Best Science Stories of 2013
From drones in the sky, to raccoons on your block, Youth Radio’s science desk has covered it all. Check out a short list of some of our favorite moments of 2013.
The Science of Hypnosis By Chantell Williams
Hypnosis has been around for centuries. It’s been proven to reduce stress, anxiety and pain. Yet the practice is still struggling for mainstream public acceptance. New research from Stanford University is applying the latest medical imaging tools to figure out the science behind hypnosis, and what makes it work.
Do Vape Pens Trick Teens? By Jenny Bolario
Vape pens, or e-cigarettes, are often billed as a safer way for smokers to get their fix. The user breathes in water vapor infused with nicotine and exhales what looks like smoke. But with flavors like banana cream pie and alien blood, these pens are attracting a new generation of “smokers.”
Rethinking Fast Fashion After Bangladesh By Bianca Brooks
What is the environmental impact of our wardrobes? One reporter gets a glimpse on a tour of a clothing factory in Bangladesh. “Suddenly, I looked at all the cute outfits I’d picked out for this trip in a completely different light. All I wanted to do was wrap my traditional Bangladeshi shawl around me to cover the shame I felt.”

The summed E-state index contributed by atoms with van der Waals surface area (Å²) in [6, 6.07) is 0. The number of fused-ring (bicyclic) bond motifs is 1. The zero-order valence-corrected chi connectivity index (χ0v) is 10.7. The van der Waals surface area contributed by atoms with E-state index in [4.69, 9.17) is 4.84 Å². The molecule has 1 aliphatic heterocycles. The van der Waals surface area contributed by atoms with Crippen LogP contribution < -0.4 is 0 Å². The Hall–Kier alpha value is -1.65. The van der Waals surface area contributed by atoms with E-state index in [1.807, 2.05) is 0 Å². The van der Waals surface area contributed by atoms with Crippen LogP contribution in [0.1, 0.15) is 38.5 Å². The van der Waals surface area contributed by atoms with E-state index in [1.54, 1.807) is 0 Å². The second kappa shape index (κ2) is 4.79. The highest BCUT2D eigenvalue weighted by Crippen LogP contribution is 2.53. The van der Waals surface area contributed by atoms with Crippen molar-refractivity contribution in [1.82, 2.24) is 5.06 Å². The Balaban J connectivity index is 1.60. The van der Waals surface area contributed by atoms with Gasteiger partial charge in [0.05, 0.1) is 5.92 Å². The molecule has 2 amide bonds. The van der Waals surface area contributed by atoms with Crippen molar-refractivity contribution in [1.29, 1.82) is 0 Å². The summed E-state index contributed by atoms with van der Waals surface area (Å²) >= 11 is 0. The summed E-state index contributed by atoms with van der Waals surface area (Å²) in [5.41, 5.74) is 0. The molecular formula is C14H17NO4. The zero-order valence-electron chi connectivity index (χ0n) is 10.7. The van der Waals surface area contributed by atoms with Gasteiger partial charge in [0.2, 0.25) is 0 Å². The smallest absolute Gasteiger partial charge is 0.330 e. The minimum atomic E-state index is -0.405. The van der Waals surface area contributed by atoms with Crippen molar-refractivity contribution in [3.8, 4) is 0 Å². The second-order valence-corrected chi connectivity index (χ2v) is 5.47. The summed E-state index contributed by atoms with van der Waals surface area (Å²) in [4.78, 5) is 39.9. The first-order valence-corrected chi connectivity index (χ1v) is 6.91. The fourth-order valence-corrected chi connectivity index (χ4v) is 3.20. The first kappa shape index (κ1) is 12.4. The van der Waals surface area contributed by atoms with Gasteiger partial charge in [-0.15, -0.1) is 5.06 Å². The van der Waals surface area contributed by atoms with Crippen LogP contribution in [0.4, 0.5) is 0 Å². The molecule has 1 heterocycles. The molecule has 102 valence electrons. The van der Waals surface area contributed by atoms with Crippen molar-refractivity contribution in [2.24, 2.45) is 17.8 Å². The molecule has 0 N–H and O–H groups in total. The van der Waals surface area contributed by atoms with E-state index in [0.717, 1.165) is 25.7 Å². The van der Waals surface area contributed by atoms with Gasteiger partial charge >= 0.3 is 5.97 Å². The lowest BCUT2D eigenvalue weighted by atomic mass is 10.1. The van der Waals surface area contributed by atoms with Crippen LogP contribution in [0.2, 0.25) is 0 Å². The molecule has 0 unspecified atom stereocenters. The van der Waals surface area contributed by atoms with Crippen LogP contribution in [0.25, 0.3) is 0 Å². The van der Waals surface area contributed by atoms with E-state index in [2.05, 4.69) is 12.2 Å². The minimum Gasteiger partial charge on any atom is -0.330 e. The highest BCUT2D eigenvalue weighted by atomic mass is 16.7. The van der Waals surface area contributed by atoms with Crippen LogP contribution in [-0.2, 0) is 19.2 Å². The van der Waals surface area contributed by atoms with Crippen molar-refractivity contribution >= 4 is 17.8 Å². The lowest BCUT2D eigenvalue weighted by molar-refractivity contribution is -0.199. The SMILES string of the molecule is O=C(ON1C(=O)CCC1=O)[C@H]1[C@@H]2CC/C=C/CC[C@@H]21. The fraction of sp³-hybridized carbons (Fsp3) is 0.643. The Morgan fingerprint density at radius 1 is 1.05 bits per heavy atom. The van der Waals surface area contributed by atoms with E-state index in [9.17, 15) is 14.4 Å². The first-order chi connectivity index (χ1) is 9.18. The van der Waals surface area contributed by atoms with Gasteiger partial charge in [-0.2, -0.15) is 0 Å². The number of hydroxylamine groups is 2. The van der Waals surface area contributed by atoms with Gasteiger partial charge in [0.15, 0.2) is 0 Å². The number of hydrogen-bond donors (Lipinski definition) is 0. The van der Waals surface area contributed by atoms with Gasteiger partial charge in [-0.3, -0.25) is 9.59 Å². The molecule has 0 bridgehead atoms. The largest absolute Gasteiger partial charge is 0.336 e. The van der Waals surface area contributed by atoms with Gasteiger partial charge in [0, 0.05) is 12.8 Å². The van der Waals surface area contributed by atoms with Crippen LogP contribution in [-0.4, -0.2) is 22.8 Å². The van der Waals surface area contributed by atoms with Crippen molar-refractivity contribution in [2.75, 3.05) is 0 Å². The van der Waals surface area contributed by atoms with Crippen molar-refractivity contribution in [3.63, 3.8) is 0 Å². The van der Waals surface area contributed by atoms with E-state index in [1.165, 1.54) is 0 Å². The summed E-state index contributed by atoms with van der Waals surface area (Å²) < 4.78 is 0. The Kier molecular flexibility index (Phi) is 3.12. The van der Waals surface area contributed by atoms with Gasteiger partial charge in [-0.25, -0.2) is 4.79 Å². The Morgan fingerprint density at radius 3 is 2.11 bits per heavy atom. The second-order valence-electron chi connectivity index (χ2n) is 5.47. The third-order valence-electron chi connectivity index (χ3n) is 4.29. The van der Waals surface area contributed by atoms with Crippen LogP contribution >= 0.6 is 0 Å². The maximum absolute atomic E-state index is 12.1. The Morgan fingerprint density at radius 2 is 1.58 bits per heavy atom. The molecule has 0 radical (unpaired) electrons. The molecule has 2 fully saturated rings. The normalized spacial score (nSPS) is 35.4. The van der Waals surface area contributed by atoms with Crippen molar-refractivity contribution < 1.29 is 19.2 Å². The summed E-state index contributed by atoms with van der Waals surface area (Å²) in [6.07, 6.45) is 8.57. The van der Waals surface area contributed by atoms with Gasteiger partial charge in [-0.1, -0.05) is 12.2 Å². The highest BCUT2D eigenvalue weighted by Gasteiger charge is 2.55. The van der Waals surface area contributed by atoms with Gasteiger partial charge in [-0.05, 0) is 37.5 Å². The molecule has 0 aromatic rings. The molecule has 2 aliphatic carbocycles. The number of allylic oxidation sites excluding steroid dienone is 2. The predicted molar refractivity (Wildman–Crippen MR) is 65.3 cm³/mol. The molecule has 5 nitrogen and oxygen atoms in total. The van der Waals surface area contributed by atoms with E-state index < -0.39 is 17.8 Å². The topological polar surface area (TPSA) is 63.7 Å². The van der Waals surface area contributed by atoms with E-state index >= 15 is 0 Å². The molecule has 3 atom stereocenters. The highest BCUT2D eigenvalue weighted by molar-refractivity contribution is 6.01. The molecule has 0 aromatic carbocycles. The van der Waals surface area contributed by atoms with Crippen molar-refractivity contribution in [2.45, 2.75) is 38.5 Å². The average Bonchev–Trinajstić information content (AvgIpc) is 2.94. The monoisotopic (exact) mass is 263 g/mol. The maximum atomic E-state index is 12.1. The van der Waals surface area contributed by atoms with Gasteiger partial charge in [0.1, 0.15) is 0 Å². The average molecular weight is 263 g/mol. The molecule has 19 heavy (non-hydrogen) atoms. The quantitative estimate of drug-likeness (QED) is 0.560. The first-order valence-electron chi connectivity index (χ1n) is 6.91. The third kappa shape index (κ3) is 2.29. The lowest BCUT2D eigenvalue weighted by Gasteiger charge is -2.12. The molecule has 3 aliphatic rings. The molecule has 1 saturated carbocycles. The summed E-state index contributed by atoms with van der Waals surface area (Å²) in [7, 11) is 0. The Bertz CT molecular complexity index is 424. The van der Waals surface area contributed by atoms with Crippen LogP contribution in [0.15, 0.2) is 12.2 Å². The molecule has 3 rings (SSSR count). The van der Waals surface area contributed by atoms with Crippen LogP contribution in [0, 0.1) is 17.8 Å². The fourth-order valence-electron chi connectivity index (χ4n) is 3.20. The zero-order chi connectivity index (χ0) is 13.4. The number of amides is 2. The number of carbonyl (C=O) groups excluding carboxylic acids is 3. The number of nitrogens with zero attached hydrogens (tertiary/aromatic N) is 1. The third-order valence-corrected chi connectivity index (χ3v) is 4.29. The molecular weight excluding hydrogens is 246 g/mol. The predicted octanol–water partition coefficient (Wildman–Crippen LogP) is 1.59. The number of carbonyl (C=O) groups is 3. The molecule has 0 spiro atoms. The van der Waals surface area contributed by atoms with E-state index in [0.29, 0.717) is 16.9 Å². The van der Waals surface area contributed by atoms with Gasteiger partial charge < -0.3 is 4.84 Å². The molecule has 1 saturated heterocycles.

Drones, Drones, Everywhere… Including Youth Radio By Donta Jackson
In the near future, drones could be programmed by skateboarders to follow them on rides, or by pharmacists to deliver over-the-counter drugs to your doorstep. People will think up lots of ways to use drones when they become available to everyone. Donta Jackson’s first thought for how he’d use a drone: pranks.
My Furry Neighbors By Joshua Clayton
Turns out, wildlife is everywhere — even in urban neighborhoods. “Some people my age were scared and thought raccoons were vicious animals who would give them rabies. But I was amazed to see wildlife in West Oakland, and I wanted to know more.”
Brains and Beakers: Secrets Of Science Reporting By Kendrick Calkins
Alexis Madrigal has been called “the perfect modern reporter.” He’s written for The New York Times, Wired, and is now a senior editor of the Atlantic magazine, where he runs their technology section. He shares his secrets to good science reporting as part of Youth Radio’s Brains and Beakers series.